I’m not sure exactly when I decided I was going to have a career researching important human diseases. As a small child, I wanted to be an archaeologist digging around in the mud looking for something interesting. Family upheaval led to some difficult teenage years and my attention started to be drawn away from school and academic studies. However, my school had been established in the 19th century with the belief that there was a need for improvement in the education of women and so it was engrained that you would go on to University when you left. It occurred to me that a place at University would give me some time away from complicated family life and the chance to see exactly what I was capable of.
I moved from London to Yorkshire in 1991 to study Biomedical Sciences. My course gave me the opportunity of a year out between my second and third year and so I moved to Cambridge. This experience was invaluable and I believe a big asset when it came to deciding what I wanted to do once I graduated. Having completed my undergraduate course, I enrolled onto a Ph.D and moved into the world of research.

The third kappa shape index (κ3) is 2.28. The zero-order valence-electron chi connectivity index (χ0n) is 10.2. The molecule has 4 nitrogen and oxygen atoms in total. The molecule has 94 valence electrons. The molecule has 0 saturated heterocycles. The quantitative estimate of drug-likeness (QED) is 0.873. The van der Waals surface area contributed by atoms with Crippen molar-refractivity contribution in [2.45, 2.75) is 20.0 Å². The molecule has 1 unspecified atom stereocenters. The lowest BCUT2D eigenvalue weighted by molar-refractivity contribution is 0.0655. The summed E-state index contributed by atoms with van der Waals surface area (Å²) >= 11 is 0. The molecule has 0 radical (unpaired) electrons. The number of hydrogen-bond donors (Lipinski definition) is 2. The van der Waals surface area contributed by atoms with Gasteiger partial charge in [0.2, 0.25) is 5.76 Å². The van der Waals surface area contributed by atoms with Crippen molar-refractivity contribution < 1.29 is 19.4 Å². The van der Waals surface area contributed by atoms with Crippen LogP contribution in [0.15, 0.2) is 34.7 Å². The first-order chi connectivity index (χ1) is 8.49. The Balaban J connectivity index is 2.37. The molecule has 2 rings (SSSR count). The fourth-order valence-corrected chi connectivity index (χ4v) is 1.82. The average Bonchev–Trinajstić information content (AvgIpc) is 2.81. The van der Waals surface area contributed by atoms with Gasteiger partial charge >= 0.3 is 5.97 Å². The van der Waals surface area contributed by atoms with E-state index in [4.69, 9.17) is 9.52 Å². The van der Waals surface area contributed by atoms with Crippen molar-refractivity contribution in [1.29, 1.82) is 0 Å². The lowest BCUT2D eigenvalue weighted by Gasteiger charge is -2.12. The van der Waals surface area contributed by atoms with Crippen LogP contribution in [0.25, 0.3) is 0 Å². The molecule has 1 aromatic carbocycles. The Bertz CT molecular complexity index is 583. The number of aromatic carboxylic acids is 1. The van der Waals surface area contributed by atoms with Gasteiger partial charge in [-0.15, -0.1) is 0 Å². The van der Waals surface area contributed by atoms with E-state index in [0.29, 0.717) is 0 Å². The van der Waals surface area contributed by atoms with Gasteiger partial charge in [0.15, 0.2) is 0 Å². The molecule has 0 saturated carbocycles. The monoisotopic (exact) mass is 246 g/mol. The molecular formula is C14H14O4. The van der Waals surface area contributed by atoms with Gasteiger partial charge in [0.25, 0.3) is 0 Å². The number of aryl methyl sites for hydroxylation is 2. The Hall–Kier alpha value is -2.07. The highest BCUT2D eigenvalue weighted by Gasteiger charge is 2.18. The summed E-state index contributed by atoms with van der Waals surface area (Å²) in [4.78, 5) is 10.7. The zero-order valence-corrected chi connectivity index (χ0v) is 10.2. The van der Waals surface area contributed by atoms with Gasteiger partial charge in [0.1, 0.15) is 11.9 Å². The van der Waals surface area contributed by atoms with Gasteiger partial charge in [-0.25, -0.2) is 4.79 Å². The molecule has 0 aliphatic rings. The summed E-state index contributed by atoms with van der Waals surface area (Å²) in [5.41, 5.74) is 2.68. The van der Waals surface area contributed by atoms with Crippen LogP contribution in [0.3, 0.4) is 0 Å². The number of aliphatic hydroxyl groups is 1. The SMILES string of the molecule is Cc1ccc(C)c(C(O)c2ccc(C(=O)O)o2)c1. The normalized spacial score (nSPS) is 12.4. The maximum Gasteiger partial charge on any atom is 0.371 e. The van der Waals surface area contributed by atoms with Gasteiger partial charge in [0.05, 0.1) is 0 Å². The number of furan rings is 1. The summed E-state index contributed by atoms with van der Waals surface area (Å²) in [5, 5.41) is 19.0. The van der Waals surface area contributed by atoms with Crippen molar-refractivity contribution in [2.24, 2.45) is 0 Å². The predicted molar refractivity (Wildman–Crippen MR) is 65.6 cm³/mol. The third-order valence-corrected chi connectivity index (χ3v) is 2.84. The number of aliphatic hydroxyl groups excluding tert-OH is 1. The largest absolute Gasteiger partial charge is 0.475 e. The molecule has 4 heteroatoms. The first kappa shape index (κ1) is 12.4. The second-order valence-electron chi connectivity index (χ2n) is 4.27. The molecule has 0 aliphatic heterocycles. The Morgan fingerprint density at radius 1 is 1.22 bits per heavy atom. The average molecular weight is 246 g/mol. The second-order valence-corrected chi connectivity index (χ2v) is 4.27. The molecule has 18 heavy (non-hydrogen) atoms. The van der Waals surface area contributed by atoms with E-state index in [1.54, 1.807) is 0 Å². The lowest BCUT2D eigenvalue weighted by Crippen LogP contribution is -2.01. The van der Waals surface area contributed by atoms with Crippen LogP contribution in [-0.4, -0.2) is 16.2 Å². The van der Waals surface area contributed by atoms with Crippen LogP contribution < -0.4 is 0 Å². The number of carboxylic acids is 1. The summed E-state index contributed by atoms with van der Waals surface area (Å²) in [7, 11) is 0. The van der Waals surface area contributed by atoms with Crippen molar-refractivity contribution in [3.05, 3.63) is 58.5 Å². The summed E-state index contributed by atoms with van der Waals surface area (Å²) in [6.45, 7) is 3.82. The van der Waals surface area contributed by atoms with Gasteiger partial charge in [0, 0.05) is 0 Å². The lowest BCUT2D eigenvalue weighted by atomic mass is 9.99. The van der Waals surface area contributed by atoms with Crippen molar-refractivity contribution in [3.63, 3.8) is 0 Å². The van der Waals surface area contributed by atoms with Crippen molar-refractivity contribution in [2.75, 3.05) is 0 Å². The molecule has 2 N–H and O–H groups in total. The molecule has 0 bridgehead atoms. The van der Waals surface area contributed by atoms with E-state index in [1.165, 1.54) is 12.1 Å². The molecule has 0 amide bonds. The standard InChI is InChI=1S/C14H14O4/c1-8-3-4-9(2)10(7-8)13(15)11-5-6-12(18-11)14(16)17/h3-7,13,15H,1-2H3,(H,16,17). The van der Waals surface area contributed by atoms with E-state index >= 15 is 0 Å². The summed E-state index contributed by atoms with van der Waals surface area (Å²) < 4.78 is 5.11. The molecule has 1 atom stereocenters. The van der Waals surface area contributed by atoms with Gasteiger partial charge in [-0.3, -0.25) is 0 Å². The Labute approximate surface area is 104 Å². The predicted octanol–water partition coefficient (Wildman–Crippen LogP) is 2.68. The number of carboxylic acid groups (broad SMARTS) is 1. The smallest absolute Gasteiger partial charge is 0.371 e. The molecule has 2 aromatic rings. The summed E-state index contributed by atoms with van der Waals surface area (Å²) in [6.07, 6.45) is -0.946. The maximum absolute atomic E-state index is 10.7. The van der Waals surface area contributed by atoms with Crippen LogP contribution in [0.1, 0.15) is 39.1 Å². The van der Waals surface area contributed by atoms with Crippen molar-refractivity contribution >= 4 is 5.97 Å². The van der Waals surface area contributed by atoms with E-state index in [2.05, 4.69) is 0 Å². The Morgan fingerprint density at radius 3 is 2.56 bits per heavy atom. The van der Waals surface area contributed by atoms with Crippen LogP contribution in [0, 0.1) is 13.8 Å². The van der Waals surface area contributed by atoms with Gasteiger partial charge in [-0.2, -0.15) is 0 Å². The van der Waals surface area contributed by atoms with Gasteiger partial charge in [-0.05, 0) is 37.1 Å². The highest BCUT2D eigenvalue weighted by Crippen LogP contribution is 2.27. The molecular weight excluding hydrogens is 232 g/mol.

I came to Leeds as a post-doc in 1999 to work in a group investigating the normal physiological roles of neuronal proteins which cause neurodegenerative disease. In 2014, I moved to a different research group with an interest in exploring ways to reduce the cardiovascular risk associated with type 2 Diabetes.
During my time at Leeds, I have been able to take advantage of the Universities policy on flexible working conditions taking two periods of maternity leave, returning from the first break at 80% FTE (4days / week) so that I could spend a bit more time with my children when they were very young. My youngest is now about to start school and I have been able to negotiate my hours so that I am now back to working full time. By supporting a positive work-life balance, the University has really contributed to my being able to stay in a job that I really enjoy. I now have a brilliant mentor under the Athena SWAN scheme who is helping to take my career even further by supporting my transition to becoming an independent researcher leading my own team of scientists. Not bad for someone who very nearly didn’t go to University at all!!
My advice to someone considering a scientific career – Get as much experience as you can by whatever means. Competition is fierce so any extra strings to your bow can make all the difference!
25 October 2017: LICAMM Seminar ... more
26 October 2017: The translational pathway of pericyte toward clinical use in patients with myocardial ischemia ... more
27 October 2017: Studying dynamic protein structure by native MS and ion mobility: From protein disorder to membrane pores ... more